Happy Super Bowl!!  Ok, I confess I’m not the biggest football fan and maybe I enjoy the commercials more than the actual football playing during the Super Bowl, but I know how important football is to many of the little guys I work with!  The way I see it, a lot of little boys love football and there is a higher prevalence of speech and language delays in boys than girls, so it’s probably worth coming up with some football activities to reach those guys.

Football Activities #1:

Playing Catch While Practicing Speech: Speech Sound Practice

One of my favorite things to do when teaching a child a new sound, is to incorporate movement into the practice.  If you can get your child moving while practicing a sound or word, it will activate more parts of the brain and make the activity more enjoyable.  If your child enjoys football, try throwing a football back and forth while he practices.  Pick one sound for your child to learn at a time and work at your child’s ability level:

  • Isolation: If your child can’t say the sound in words yet, start with just saying the sound by itself.  You may have to talk your child through how to produce the sound (such as by saying “bite your bottom lip and blow” for the /f/ sound).  You can practice it in front of the mirror a few times to help your child learn how to say it.  Once he can do that, you will want to practice it over and over again so that it becomes natural for him.  This practice can be done while throwing the football back and forth.  For example, you could just say “fff” every time you throw the ball.
  • Syllables: If your child is able to say the sound by itself consistently, have her make some non-sense syllables with the sound while throwing the ball.  She could say “fuh, foh, foo” or “uhf, oof, eef”.
  • Words: Once your child can say the sound in syllables, have your child try the sound in words.  Practice one word each time you throw the ball.  You can do the same word several times in a row or pick a new word each time.  Try saying a word when you throw it and have your child imitate it back on his throw.
  • Sentences: When your child can consistently say the sound in words, have your child make up a sentence for a word that contains their sound each time they throw the ball.

If your child gets bored with this, try working in some fun into these football activities.  For example, after 10 throws, let him run the ball in for a touchdown!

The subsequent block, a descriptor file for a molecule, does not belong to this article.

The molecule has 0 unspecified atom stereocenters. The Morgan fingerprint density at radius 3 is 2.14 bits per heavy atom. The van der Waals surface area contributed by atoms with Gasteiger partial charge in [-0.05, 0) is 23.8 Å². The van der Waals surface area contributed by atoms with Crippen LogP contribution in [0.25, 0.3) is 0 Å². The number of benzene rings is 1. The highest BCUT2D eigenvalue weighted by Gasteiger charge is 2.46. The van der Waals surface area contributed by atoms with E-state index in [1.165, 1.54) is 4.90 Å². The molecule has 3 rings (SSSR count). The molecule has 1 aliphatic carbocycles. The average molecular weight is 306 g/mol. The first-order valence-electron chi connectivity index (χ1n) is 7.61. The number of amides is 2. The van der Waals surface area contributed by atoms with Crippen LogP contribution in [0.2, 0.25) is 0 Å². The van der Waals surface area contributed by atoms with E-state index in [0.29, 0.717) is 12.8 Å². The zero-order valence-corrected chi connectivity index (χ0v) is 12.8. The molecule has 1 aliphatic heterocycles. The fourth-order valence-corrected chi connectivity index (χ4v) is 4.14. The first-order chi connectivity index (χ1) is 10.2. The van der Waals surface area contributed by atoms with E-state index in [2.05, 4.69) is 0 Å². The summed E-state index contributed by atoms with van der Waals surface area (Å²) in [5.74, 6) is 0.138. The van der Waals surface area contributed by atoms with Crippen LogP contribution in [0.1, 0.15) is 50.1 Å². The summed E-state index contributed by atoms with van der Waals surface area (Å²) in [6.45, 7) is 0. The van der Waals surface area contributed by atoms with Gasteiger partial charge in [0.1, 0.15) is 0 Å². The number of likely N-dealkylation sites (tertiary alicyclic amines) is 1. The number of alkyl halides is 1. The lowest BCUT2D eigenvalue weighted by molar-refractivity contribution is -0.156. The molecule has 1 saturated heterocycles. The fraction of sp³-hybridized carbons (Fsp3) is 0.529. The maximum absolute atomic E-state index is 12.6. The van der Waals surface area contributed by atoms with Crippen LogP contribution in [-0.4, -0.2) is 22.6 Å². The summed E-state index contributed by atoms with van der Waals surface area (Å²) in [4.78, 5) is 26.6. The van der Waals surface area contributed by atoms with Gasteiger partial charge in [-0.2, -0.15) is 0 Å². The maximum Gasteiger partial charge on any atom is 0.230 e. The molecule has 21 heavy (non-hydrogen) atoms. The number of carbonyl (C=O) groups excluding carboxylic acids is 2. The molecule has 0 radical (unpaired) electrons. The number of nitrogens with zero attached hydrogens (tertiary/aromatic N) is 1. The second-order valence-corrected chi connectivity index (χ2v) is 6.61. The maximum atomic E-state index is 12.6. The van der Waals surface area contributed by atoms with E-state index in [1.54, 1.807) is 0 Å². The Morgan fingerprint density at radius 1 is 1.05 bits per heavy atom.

Football Activities #2:

Answering Questions

Now, let’s work on answering some different “wh-“ questions during football activities.  This is a skill that is very difficult for many children with speech and language delays to learn.  You can help them by practicing at home and specifically teaching them what each “wh-“ question means.

  • Where Questions:  Tell your child that you are going to work on “where” questions.  Tell her that “where” means place so whenever she hears a “where” question, she should come up with a place.  Now, play hide and seek with the football.  Put the football in a location and ask your child “where is the football?”  When she finds the football, she will have to answer the question with a place: “It’s in the closet!”
  • Who Questions:  Now tell your child you are going to work on “who” questions.  Tell him that “who” means person so whenever he hears a “who” question, he should come up with a person.  Get your family (or friends) together and play some music while you pass the football around the circle.  Whenever the music stops, stop passing the football.  Ask your child, “Who has the football” and have your child name the person who has it.

* If your child is working on “wh-“ questions at a higher level, try mixing the different types of questions together (sometimes ask where, sometimes ask who) or ask a variety of questions about a football game while you watch it on tv.  You could also look up pictures/videos of football games online and ask your child questions about those.

Football Activities #3

The Talking Football: Making Plans and Recalling Past Events

For this activity, you will need to pass around a football and have a prompt that everyone must talk about when they have the football.  For example, you could pass around a football at the end of the day and everyone must say one fun and exciting thing that happened in their day.  Or, you could pass around the football in the morning and everyone must talk about one thing they plan on doing that day when they get the football.  Just make sure that the person who has the football has the stage and everyone else must listen to the person with the football.  This will make sure your child gets a chance to speak and be heard.  That is often something that our children with speech and language delays miss out on because they can’t keep up with the speed of a normal conversation.

Enjoy the Super Bowl and these football activities for speech and language.  Don’t forget to head over to our store and check out our fantastic speech and language games, cards, and products you can use at home to improve your child’s speech and language skills!

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